Essay on The Harlem Renaissance and Langston Hughes

1038 Words 5 Pages
Langston Hughes was one of the most important writers and thinkers of the
Harlem Renaissance in the 1920s, which was the first major movement of African-
American life and culture. Hughes was influenced by living in New York City's Harlem, where his literary works helped shape American literature and politics. Hughes strong sense of racial pride helped him promote equality, celebrate African-
American culture, and condemn racism through his poetry, novels, plays, essays, and children's books (America’s Library). Hughes is referred to as a literary phenomenon. He was one of the first African-
American men of literature who was determined to make a productive and profitable career out of his writing. The historical
…show more content…
One of his teachers introduced him to Carl Sandburg and Walt Whitman's poetry, who stood out as Hughes primary influences. Hughes graduated from high school in 1920 and spent the following year in Mexico with his father. Around this time, Hughes's poem
"The Negro Speaks of Rivers" was published in The Crisis magazine and was highly praised (The Biography Channel). In 1921, Hughes enrolled at Columbia University where he studied briefly, and during this time he quickly became a part of the Harlem Renaissance. Four years later, he was working as a busboy in a Washington, D.C. hotel restaurant when he met an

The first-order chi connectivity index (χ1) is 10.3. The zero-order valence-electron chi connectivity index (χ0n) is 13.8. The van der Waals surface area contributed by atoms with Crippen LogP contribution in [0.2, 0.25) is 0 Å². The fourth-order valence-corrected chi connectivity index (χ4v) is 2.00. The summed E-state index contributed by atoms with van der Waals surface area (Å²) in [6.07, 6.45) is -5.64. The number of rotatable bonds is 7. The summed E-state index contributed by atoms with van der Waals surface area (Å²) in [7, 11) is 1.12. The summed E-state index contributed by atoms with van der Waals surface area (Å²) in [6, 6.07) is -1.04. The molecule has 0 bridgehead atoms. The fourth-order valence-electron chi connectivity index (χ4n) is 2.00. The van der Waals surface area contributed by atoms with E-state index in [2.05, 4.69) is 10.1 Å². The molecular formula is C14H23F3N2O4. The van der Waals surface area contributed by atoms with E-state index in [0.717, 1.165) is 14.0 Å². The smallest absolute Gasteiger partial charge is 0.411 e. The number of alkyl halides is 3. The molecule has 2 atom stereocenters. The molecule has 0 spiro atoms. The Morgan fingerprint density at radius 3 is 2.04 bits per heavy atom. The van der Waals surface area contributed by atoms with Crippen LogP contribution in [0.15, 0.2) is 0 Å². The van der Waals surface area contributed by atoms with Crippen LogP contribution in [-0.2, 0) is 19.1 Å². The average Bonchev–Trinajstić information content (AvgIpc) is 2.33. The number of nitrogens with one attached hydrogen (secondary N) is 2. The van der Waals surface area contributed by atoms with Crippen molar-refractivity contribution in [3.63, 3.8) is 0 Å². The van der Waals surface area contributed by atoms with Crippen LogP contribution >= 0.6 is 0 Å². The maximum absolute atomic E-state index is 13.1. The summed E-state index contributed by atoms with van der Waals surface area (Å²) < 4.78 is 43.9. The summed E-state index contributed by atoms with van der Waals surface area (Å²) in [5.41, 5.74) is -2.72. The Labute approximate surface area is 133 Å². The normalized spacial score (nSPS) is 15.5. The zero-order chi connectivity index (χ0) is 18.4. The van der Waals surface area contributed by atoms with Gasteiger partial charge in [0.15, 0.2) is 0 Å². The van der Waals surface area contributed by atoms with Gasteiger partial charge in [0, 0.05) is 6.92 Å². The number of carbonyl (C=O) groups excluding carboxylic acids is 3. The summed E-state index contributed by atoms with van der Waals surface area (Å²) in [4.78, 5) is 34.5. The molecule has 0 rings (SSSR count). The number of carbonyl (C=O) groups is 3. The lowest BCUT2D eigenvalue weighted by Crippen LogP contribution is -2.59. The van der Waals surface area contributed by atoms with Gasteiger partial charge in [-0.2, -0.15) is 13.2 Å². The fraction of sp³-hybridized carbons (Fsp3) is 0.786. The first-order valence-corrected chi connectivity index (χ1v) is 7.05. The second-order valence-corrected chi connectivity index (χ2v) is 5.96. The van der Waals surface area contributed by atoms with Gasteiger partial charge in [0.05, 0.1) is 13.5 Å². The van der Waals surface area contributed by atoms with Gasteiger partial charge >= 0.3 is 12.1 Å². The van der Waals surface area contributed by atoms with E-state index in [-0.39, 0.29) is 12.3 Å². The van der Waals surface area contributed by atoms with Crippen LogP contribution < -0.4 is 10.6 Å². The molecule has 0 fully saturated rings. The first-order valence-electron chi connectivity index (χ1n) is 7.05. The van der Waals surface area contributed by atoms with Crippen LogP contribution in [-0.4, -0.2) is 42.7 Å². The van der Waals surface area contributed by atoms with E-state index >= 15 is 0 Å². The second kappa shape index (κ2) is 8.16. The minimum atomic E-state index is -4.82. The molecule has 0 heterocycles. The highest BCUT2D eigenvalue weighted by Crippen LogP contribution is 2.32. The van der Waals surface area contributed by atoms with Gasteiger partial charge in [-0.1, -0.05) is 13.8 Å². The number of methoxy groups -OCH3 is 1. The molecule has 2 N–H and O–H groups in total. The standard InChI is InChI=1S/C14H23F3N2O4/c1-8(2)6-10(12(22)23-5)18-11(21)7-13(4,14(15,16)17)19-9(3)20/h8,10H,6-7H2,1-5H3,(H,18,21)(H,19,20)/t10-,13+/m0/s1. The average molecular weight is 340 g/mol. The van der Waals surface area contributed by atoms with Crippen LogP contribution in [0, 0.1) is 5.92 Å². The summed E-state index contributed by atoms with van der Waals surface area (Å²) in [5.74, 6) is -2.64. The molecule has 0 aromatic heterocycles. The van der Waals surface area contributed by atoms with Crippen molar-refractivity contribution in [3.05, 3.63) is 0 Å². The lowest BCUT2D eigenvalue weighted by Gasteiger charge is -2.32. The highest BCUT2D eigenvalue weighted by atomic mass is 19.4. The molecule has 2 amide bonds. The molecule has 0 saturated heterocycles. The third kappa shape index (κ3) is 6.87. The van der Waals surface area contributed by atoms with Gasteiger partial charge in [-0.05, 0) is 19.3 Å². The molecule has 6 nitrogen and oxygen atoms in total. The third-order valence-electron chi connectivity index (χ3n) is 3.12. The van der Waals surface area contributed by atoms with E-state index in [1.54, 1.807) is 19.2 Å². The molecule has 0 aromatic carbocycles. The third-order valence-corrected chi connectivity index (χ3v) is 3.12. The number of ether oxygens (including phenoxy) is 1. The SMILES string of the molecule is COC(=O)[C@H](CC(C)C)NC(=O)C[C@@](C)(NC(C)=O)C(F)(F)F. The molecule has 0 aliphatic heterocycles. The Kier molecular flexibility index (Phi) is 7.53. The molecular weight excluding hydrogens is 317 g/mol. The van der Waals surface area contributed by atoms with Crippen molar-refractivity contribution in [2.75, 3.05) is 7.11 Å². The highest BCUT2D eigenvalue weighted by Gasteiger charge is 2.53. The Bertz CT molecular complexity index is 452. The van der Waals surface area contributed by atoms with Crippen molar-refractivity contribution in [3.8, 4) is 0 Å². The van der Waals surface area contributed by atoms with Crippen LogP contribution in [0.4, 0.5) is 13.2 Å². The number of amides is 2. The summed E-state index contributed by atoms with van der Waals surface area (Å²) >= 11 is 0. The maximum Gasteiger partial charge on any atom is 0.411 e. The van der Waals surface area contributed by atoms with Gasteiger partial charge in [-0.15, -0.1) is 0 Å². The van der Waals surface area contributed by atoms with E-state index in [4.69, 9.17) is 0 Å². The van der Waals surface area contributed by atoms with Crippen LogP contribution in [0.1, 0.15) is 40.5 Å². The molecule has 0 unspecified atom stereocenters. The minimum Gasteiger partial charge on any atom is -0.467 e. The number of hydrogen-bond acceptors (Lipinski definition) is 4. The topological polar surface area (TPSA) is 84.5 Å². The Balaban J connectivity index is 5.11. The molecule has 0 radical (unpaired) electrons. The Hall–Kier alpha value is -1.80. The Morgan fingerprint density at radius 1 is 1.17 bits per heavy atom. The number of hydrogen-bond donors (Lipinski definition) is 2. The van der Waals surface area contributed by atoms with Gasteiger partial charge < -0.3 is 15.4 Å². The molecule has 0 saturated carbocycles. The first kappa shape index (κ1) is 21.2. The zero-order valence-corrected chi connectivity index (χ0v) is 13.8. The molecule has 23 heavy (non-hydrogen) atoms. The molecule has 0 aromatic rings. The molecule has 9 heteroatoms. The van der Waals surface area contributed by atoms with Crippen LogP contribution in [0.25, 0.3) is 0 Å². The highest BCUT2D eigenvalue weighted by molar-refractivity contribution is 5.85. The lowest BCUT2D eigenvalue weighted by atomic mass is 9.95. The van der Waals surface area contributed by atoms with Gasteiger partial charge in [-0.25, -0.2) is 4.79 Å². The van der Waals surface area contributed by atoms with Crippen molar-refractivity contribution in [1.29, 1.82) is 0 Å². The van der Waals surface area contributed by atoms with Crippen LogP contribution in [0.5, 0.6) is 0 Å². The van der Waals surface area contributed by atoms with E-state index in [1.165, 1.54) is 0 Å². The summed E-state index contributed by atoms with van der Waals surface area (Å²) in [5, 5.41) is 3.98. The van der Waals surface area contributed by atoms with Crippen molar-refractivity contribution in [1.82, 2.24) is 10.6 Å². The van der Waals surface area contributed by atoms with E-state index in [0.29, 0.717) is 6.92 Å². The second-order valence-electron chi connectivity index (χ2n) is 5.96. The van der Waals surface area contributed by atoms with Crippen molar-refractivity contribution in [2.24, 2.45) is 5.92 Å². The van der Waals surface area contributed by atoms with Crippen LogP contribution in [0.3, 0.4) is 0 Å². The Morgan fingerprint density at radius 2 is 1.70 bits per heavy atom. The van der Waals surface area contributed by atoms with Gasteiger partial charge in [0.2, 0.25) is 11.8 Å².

American poet Vachel Lindsay. Hughes showed some of his poems to Lindsay, who used his connections to promote Hughes’s poetry and bring it towards a wider audience.
Hughes’s poem, “The Weary Blues” won first prize in the Opportunity magazine literary competition. While studying at Lincoln, Hughes poetry came to the attention of novelist and critic Carl Van Vechten, who used his connections to help get Hughes’s first book of poetry, “The Weary Blues”, published by Knopf in 1926. Hughes was also among the first to use jazz rhythms and dialect to depict the life of urban blacks in his work (The
Biography Channel). During the 1930s he continued to write and publish poetry and prose during this time, and in 1934 he published his first collection of short stories, The Ways
Open Document